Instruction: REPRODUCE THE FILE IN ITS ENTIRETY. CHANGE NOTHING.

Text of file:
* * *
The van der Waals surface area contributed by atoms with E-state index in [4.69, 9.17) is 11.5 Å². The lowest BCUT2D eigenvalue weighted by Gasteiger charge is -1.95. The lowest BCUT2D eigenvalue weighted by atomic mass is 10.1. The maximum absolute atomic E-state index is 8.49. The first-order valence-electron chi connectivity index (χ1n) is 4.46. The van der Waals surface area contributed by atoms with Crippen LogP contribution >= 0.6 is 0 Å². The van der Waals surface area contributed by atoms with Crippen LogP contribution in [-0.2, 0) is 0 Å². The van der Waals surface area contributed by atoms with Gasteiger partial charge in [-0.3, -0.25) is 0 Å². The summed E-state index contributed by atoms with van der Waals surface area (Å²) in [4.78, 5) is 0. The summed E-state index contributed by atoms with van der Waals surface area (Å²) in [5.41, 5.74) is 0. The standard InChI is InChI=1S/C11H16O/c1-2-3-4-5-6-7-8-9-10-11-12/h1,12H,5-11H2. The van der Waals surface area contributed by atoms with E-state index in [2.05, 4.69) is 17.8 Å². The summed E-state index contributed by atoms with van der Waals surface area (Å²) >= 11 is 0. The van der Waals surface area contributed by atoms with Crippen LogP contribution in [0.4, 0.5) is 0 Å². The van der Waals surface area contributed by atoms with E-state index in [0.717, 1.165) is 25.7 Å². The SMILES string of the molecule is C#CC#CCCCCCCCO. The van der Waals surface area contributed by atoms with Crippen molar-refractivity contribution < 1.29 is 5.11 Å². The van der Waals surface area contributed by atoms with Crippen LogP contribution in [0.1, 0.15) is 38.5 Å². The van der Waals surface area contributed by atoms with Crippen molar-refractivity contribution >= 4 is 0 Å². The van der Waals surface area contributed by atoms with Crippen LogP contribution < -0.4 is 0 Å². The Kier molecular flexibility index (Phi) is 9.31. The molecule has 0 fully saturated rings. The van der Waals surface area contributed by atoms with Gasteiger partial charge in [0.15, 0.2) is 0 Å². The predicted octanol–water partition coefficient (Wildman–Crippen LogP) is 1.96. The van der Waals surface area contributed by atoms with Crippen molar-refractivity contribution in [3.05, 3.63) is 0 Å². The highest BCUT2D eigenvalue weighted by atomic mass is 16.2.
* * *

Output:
The van der Waals surface area contributed by atoms with E-state index in [4.69, 9.17) is 11.5 Å². The lowest BCUT2D eigenvalue weighted by Gasteiger charge is -1.95. The lowest BCUT2D eigenvalue weighted by atomic mass is 10.1. The maximum absolute atomic E-state index is 8.49. The first-order valence-electron chi connectivity index (χ1n) is 4.46. The van der Waals surface area contributed by atoms with Crippen LogP contribution >= 0.6 is 0 Å². The van der Waals surface area contributed by atoms with Crippen LogP contribution in [-0.2, 0) is 0 Å². The van der Waals surface area contributed by atoms with Gasteiger partial charge in [-0.3, -0.25) is 0 Å². The summed E-state index contributed by atoms with van der Waals surface area (Å²) in [4.78, 5) is 0. The summed E-state index contributed by atoms with van der Waals surface area (Å²) in [5.41, 5.74) is 0. The standard InChI is InChI=1S/C11H16O/c1-2-3-4-5-6-7-8-9-10-11-12/h1,12H,5-11H2. The van der Waals surface area contributed by atoms with E-state index in [2.05, 4.69) is 17.8 Å². The summed E-state index contributed by atoms with van der Waals surface area (Å²) >= 11 is 0. The van der Waals surface area contributed by atoms with Crippen LogP contribution in [0.4, 0.5) is 0 Å². The van der Waals surface area contributed by atoms with E-state index in [0.717, 1.165) is 25.7 Å². The SMILES string of the molecule is C#CC#CCCCCCCCO. The van der Waals surface area contributed by atoms with Crippen molar-refractivity contribution < 1.29 is 5.11 Å². The van der Waals surface area contributed by atoms with Crippen LogP contribution in [0.1, 0.15) is 38.5 Å². The van der Waals surface area contributed by atoms with Crippen molar-refractivity contribution >= 4 is 0 Å². The van der Waals surface area contributed by atoms with Crippen LogP contribution < -0.4 is 0 Å². The Kier molecular flexibility index (Phi) is 9.31. The molecule has 0 fully saturated rings. The van der Waals surface area contributed by atoms with Gasteiger partial charge in [0.15, 0.2) is 0 Å². The predicted octanol–water partition coefficient (Wildman–Crippen LogP) is 1.96. The van der Waals surface area contributed by atoms with Crippen molar-refractivity contribution in [3.05, 3.63) is 0 Å². The highest BCUT2D eigenvalue weighted by atomic mass is 16.2.